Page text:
Column: Going to the places where the eagles perch
Published 12:00 am Friday, February 3, 2006
Besides being our national symbol, the eagle serves as one of the most interesting birds to observe during the winter months. Unlike so many birds which fly south during the colder months of the year, the eagles congregate at several places in the Upper Midwest. And one of their favorite places is around Wabasha on the Mississippi River.
The big river might be frozen over this time of the year. Yet, just north of Wabasha the Chippewa River flows form the Wisconsin side into the Mississippi. This convergence of those two rivers results in an area of open water. Thus, the large birds have a prime place to gather and fish for food. The people in Wabasha have taken advantage of this particular situation and organized the National Eagle Center, plus a nearby outdoor observation platform or deck overlooking the river.
People seem to eager to see these big birds perched in trees, and hopefully diving down to the surface of the water to grab a fish with their talons. As a result, Wabasha and several riverside towns have become prime destinations for eagle watchers.
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Communities along the Mississippi and even the Wisconsin Rivers have utilized the fact people
like to see those eagles during winter months. This has increased business activity in those towns during what used to be the slow time of the year.
Those eagles like to spend their winters at places on the rivers where dams are located. The open water below the spillways attract the fish to places where oxygen is more plentiful. This results in better fishing to feed the hungry eagles.
Localities near those river dams like Red Wing, Winona, Cassville and Prairie du Chein, Wis., Dubuque, Guttenberg, Muscatine and Keokuk, Iowa, Rock Island and Quincy, Ill., and a place called Sauk Prairie have really capitalized on a cold weather phenomenon called eagle watching.
Incidentally, don’t look for a place called Sauk Prairie on any map. This name is used as a
combination for Prairie du Sac and Sauk City, twin towns on the Wisconsin River between Baraboo and Madison. According to a recent article in the St. Paul Pioneer-Press, during last year’s six-weeks of prime winter eagle watching, 50,000 people added $1.2 million to the local economy.
A hydroelectric plant and dam on the river at Sauk Prairie creates an area of open water. This attracts several hundred eagles on a fish diet, which in turn attracts so many people wanting to watch the eagles.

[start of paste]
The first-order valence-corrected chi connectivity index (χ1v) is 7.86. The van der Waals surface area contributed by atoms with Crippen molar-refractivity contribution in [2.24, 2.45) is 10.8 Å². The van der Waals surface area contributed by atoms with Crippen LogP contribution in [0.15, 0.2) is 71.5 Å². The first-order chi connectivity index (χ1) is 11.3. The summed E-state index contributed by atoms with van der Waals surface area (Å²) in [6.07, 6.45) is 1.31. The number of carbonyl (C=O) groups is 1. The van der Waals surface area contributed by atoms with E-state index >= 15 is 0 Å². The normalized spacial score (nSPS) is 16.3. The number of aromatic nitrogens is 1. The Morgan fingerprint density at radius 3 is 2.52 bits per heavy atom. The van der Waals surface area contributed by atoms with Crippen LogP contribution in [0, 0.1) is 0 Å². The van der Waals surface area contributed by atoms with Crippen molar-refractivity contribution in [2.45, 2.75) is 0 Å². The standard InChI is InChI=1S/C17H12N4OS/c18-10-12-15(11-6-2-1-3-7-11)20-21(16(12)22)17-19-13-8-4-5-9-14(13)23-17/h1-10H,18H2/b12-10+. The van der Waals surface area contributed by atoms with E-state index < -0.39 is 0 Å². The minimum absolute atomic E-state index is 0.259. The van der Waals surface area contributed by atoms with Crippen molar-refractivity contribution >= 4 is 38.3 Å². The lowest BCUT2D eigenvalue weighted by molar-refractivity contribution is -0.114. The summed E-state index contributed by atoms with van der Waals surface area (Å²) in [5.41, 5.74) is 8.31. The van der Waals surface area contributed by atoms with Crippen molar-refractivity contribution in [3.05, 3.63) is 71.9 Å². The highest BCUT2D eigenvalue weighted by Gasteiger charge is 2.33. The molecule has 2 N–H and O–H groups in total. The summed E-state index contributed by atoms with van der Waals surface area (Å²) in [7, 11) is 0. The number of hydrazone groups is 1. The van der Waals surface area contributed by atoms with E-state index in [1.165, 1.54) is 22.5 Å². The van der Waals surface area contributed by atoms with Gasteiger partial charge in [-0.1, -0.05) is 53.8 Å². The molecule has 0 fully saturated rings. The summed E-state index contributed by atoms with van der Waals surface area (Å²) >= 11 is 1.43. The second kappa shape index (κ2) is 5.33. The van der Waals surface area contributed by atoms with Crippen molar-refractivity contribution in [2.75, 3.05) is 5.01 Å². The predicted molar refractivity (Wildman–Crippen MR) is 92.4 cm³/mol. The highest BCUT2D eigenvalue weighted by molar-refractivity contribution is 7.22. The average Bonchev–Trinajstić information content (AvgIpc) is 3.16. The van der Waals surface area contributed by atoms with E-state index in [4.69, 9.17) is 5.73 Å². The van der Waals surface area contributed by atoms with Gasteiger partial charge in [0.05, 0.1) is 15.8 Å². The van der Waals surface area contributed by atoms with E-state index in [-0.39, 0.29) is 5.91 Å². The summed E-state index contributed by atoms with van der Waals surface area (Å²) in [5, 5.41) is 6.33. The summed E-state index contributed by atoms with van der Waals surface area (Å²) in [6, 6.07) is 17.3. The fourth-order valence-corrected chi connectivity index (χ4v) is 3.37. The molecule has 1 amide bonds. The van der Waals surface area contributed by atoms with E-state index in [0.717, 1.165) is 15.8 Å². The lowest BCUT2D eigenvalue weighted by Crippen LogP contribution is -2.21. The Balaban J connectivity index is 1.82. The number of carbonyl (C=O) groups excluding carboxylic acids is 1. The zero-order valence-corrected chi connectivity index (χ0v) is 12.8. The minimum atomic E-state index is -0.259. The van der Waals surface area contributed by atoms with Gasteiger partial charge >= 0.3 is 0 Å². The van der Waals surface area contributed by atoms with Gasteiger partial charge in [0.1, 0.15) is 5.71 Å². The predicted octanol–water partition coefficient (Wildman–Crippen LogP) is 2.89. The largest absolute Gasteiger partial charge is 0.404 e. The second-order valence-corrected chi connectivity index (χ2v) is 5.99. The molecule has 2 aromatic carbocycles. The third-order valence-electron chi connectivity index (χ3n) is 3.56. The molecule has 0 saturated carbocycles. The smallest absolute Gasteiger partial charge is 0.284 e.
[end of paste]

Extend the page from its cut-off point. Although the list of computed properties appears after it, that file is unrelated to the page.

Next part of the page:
Various winter events have been organized in the riverside towns to promote the watching and appreciating of our national symbol. Several of these special events aren’t too far from here.
From Feb. 11 to March 19 Eagle Spot Weekends will take place in Red Wing. The hours are 1 to 3 p.m. on Saturdays and Sundays in Colvill Park just south of Red Wing on U.S. Highway 61. For more information call 1-800-498-3444.
On March 11 an Eagle Field Trip will take place in Wabasha. Then, on March 17 to 19, Soar With
the Eagles will have many events. For more information and a schedule call 1-877-332-4537.
One detail I’ve avoided up to now is based on the full extent of the eagle’s diet. These big birds
also dine on what could be described as incredible inedibles, like road kill and other offal choices. For this reason folks in the Albert Lea area can sometimes
see eagles, even during this time of the year when there are still places with open water.
To confirm this, I checked with Al Batt. He said five eagles were recorded during the Christmas bird count within a 15-mile radius of Albert Lea. Al added that several of these eagles have likely migrated over to the river since then. However, at least two of the big birds are still active on the east and south sides of Albert Lea Lake.
It’s going to be interesting to see how many eagles return to this area in the spring, and how many of their huge nests will result.
(Tribune feature writer Ed Shannon’s columns run Friday.)